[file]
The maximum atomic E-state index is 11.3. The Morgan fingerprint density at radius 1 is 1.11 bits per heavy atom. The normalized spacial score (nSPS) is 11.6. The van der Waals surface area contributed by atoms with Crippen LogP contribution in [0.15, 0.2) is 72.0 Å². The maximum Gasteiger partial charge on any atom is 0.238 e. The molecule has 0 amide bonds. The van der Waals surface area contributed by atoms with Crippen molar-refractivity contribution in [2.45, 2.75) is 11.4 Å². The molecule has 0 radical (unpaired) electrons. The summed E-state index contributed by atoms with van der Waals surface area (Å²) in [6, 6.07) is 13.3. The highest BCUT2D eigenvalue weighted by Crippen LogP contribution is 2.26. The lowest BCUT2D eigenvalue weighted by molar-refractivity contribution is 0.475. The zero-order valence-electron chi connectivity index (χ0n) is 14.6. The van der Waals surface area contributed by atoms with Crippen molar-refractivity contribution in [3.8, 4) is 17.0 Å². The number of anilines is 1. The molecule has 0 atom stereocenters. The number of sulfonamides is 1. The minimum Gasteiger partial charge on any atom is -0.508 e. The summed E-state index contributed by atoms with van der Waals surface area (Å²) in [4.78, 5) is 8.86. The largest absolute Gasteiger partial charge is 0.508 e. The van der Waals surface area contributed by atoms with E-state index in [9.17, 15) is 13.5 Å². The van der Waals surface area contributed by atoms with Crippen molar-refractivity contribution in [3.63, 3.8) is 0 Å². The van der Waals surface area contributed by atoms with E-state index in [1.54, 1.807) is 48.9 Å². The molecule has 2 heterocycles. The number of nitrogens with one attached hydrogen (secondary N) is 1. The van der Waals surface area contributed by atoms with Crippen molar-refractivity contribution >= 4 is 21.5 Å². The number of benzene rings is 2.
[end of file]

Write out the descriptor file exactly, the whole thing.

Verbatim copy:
The maximum atomic E-state index is 11.3. The Morgan fingerprint density at radius 1 is 1.11 bits per heavy atom. The normalized spacial score (nSPS) is 11.6. The van der Waals surface area contributed by atoms with Crippen LogP contribution in [0.15, 0.2) is 72.0 Å². The maximum Gasteiger partial charge on any atom is 0.238 e. The molecule has 0 amide bonds. The van der Waals surface area contributed by atoms with Crippen molar-refractivity contribution in [2.45, 2.75) is 11.4 Å². The molecule has 0 radical (unpaired) electrons. The summed E-state index contributed by atoms with van der Waals surface area (Å²) in [6, 6.07) is 13.3. The highest BCUT2D eigenvalue weighted by Crippen LogP contribution is 2.26. The lowest BCUT2D eigenvalue weighted by molar-refractivity contribution is 0.475. The zero-order valence-electron chi connectivity index (χ0n) is 14.6. The van der Waals surface area contributed by atoms with Crippen molar-refractivity contribution in [3.8, 4) is 17.0 Å². The number of anilines is 1. The molecule has 0 atom stereocenters. The number of sulfonamides is 1. The minimum Gasteiger partial charge on any atom is -0.508 e. The summed E-state index contributed by atoms with van der Waals surface area (Å²) in [4.78, 5) is 8.86. The largest absolute Gasteiger partial charge is 0.508 e. The van der Waals surface area contributed by atoms with E-state index in [9.17, 15) is 13.5 Å². The van der Waals surface area contributed by atoms with Crippen molar-refractivity contribution in [3.63, 3.8) is 0 Å². The van der Waals surface area contributed by atoms with E-state index in [1.54, 1.807) is 48.9 Å². The molecule has 2 heterocycles. The number of nitrogens with one attached hydrogen (secondary N) is 1. The van der Waals surface area contributed by atoms with Crippen molar-refractivity contribution >= 4 is 21.5 Å². The number of benzene rings is 2.